The firm that sells a vegetable side dish every two seconds

Mash Direct turned to convenience because of poor returns on wholesale vegetable sales

Tracy, Lance, Martin and Jack Hamilton, of Mash Direct

Tracy, Lance, Martin and Jack Hamilton, of Mash Direct

 

In 12 years, food company Mash Direct has gone from supplying local stores in Northern Ireland to a turnover of €19 million and 180 employees.

Earlier this month, Mash Direct beat off stiff competition from some of the biggest names in the food and drinks business – including Weetabix and Coca-Cola – to win the top award at the Food Manufacture Excellence Awards in London.

“The awards recognise outstanding performance and innovation in manufacturing businesses throughout the UK and it’s phenomenal to have been recognised at this level,” says Tracy Hamilton who co-founded Mash Direct with her husband, Martin, in 2004.

Today, it’s a family affair with the couple’s sons Lance and Jack also in the business.

The Hamiltons have been vegetable growers on the shores of Strangford Lough for six generations and mainly cultivate heritage varieties (for better flavour) on their 1,500-acre farm. The vegetables are then harvested and steam cooked on site and become part of a 40-strong range of chopped, mashed and diced potato and vegetable side dishes.

The Hamiltons took the decision to diversify into added-value farming because of very poor returns on wholesale vegetable sales.

“We started looking at other possibilities and were advised to always do what you’re good at,” Hamilton says.

Convenience

“We knew we were very good at growing vegetables so it was a case of how we could build on that. Martin had noticed people’s shopping habits and convenience seemed to be a big thing so we started thinking about how we could make our vegetables convenient. That’s basically how Mash Direct started.”

It took about a year to develop the initial products, as the Hamiltons wanted their range to be low in salt and free from artificial flavourings, preservatives and colourings.

They also wanted the products to have the taste and texture of home cooking.

Steam cooking is the best way of achieving this but they quickly discovered that commercial steaming equipment was well beyond their budget.

“We had to be creative to get around the exorbitant cost of the machinery so we turned to a good friend and engineering entrepreneur who developed and built steam cookers for us,” Hamilton says.

“We then spent a lot of time, and still do, on tastings and going to trade and consumer shows. We believe that interacting with customers is the best form of marketing and the best place to get new ideas.”

This approach has clearly worked as Mash Direct now employs 180 people and has a turnover of €19 million. The UK is a key market and sales there have risen by more than 35 percent this year while sales in the 26 counties have risen by 18 per cent in the same period.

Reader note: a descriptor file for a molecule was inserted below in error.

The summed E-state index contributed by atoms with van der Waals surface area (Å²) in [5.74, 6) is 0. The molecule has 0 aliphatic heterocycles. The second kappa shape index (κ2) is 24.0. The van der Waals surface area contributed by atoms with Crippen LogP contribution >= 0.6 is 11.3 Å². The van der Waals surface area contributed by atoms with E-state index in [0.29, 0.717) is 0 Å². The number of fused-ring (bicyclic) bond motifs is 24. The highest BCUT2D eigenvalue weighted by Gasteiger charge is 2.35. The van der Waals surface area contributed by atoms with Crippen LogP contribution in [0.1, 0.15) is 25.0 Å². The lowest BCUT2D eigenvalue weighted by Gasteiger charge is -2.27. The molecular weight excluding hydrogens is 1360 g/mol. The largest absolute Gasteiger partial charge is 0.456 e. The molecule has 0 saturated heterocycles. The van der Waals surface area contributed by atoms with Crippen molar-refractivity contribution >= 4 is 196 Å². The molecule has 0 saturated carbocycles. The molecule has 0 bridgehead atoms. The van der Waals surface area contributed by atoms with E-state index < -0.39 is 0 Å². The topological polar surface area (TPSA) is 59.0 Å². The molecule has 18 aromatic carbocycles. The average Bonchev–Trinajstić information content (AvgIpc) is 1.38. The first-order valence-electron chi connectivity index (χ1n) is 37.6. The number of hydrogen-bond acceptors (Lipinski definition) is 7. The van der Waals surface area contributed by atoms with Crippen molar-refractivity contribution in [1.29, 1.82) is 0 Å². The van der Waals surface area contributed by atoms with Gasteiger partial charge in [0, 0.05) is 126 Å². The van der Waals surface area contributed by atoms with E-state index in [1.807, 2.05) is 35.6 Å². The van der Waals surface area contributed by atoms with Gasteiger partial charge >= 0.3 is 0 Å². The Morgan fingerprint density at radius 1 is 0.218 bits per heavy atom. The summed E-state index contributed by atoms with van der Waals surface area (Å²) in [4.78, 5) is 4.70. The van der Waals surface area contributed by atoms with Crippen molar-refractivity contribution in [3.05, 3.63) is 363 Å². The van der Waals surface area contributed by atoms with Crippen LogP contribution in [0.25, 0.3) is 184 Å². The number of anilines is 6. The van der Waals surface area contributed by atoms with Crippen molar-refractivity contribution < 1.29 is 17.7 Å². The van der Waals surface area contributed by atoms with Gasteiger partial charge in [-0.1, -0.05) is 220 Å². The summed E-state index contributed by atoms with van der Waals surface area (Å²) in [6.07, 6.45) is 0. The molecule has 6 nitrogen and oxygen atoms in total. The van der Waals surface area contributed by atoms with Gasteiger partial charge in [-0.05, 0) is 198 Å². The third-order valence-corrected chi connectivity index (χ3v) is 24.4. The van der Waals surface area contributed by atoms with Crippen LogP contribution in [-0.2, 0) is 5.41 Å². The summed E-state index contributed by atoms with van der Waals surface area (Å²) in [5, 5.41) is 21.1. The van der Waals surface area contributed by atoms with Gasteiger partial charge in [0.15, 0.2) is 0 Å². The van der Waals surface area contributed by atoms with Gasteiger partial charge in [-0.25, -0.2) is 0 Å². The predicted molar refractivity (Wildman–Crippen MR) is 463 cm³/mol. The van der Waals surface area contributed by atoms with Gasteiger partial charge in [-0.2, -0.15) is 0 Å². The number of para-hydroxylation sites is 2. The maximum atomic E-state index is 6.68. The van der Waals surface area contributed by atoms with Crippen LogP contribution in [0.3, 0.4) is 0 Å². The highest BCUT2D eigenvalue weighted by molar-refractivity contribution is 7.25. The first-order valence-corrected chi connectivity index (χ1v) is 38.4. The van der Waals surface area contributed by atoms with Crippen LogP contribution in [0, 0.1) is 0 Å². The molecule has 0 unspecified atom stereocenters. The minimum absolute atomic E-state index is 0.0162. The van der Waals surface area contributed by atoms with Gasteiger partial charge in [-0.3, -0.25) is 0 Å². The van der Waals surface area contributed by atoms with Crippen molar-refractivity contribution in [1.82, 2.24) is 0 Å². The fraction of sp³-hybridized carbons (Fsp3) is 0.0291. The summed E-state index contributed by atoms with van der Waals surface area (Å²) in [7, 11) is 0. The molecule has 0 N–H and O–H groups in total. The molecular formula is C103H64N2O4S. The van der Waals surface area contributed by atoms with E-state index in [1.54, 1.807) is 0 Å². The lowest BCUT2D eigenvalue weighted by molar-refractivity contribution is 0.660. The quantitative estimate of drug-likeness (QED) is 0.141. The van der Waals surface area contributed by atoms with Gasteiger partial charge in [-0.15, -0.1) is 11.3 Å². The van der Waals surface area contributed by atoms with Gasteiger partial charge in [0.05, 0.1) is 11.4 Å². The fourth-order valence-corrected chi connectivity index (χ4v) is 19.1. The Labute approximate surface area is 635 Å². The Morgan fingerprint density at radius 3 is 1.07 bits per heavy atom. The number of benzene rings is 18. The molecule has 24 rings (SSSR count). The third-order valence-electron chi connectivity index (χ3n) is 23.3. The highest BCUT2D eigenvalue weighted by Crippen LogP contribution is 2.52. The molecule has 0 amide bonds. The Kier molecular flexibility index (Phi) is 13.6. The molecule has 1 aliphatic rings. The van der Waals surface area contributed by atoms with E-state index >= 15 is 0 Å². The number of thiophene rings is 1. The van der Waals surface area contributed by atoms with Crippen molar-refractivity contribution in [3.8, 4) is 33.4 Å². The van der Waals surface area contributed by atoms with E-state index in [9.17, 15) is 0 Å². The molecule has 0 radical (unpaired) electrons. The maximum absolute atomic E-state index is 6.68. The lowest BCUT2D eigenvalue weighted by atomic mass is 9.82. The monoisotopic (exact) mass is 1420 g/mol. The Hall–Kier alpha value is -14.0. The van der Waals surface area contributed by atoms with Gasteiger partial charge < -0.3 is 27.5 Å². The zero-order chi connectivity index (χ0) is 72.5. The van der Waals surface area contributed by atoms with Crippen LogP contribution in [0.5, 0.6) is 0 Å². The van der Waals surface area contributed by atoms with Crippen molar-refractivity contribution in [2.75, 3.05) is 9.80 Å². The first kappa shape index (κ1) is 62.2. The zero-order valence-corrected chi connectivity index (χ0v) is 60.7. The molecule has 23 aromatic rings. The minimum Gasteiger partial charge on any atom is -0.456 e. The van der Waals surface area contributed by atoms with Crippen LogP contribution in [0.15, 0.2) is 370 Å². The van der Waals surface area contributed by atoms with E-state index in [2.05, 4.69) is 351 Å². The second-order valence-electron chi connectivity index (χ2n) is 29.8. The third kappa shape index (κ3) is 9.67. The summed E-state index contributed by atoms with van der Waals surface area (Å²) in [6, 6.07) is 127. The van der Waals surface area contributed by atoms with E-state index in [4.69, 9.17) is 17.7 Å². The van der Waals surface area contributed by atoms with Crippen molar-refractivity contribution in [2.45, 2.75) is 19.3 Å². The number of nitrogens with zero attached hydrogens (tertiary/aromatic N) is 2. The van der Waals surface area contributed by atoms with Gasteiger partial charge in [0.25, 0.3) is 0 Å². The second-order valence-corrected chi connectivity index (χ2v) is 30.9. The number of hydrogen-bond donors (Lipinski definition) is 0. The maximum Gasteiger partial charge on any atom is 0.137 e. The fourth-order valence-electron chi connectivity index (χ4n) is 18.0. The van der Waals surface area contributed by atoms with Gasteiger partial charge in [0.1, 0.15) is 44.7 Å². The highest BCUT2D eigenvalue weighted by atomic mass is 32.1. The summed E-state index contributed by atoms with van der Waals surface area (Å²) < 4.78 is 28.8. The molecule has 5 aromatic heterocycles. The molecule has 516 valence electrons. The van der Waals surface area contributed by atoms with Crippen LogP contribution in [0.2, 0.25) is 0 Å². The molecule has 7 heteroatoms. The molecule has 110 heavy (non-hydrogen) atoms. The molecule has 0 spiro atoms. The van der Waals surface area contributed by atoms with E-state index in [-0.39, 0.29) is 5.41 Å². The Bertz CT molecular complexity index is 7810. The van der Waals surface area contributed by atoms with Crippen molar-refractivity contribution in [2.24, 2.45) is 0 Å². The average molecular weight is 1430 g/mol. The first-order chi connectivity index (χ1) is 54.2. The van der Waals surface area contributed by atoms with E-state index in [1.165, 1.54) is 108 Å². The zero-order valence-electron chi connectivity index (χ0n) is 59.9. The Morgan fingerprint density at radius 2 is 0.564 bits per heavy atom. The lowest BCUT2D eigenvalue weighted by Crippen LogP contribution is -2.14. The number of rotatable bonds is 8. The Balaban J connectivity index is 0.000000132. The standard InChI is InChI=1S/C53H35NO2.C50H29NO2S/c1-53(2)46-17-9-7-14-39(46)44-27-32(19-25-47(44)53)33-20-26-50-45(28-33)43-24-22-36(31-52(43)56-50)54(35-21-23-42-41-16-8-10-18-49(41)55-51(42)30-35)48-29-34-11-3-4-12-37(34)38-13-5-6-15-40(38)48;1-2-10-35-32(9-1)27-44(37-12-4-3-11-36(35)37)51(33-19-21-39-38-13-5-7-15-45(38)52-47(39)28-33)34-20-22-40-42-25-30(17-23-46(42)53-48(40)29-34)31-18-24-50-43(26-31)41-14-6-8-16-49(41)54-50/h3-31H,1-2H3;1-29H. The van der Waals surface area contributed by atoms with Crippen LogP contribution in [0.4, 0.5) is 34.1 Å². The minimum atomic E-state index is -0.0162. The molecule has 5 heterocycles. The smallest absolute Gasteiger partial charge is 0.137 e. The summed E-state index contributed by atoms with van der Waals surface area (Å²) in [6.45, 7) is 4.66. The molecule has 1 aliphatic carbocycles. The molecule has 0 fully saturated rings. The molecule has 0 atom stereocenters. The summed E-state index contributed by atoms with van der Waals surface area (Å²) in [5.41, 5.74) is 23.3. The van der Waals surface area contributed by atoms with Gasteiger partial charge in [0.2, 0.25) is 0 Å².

Mash Direct sells into 5,000 stores across England, Ireland and Scotland and the products are stocked by the mutiples as well as by independent grocers and convenience stores.

In 2016, Mash Direct became the top selling brand in chilled side dishes in the UK and the company now sells one pack every two seconds. Tracy Hamilton says her aim is to make that one every second.

The company’s strong growth has been achieved mainly by increased market coverage.

It added 2,000 new listings in the last year and, in addition to retail sales, the company also sells into food service and manufacturing. It has small but growing sales in the UAE and has Europe in its sights.

Gluten free

One of the major changes Mash Direct has made based on customer feedback has been to go 100 per cent gluten free.

“We came across so many people with a gluten intolerance that we decided that any new products would have to be gluten free,” Hamilton says.

“We also decided to revisit our existing products and make them gluten-free as well. It was a big investment in time and effort, but we felt it was very important.”

For many food companies problems emerge when the business has to be scaled up.

Tracy Hamilton says Mash Direct managed the process by “scaling up each year, investing in the right people and always being one step ahead. By this, I mean being proactive and always thinking forward about what was necessary in terms of equipment, farming and infrastructure to ensure we always had enough product to supply our customers.

“We couldn’t be in a position where, if it had been raining for two weeks, we couldn’t fulfill an order,” she says.

To this end, the company works with other growers that share its quality standards. It currently self produces around 65 per cent of its vegetable needs.

Tracy Hamilton studied business at university, but once Mash Direct had been established she set about updating her qualifications.

“I upskilled as fast as possible particularly in IT as I felt it was important to have control of as many aspects of the business as possible,” she says.

Disciplined

“We also took the decision to have a very strong board and appointed three non-executive directors from different sectors. We felt this was important, as they would ask questions that we might never even think of.

“We’re also very disciplined around board meetings and the preparation of management accounts.

“We have always had a good relationship with our banks and the key is keeping the lines of communication open,” Hamilton adds.

“When things get tough keep talking to them. We were fortunate that the recession was good for us as people stopped going out but wanted something different at home and our products are pitched at a reasonable price. Now, of course, Brexit is another challenge.

“For us, the most important thing is to maintain the common trading area with free movement of goods. It’s not in anyone’s interest to have a hard border.”

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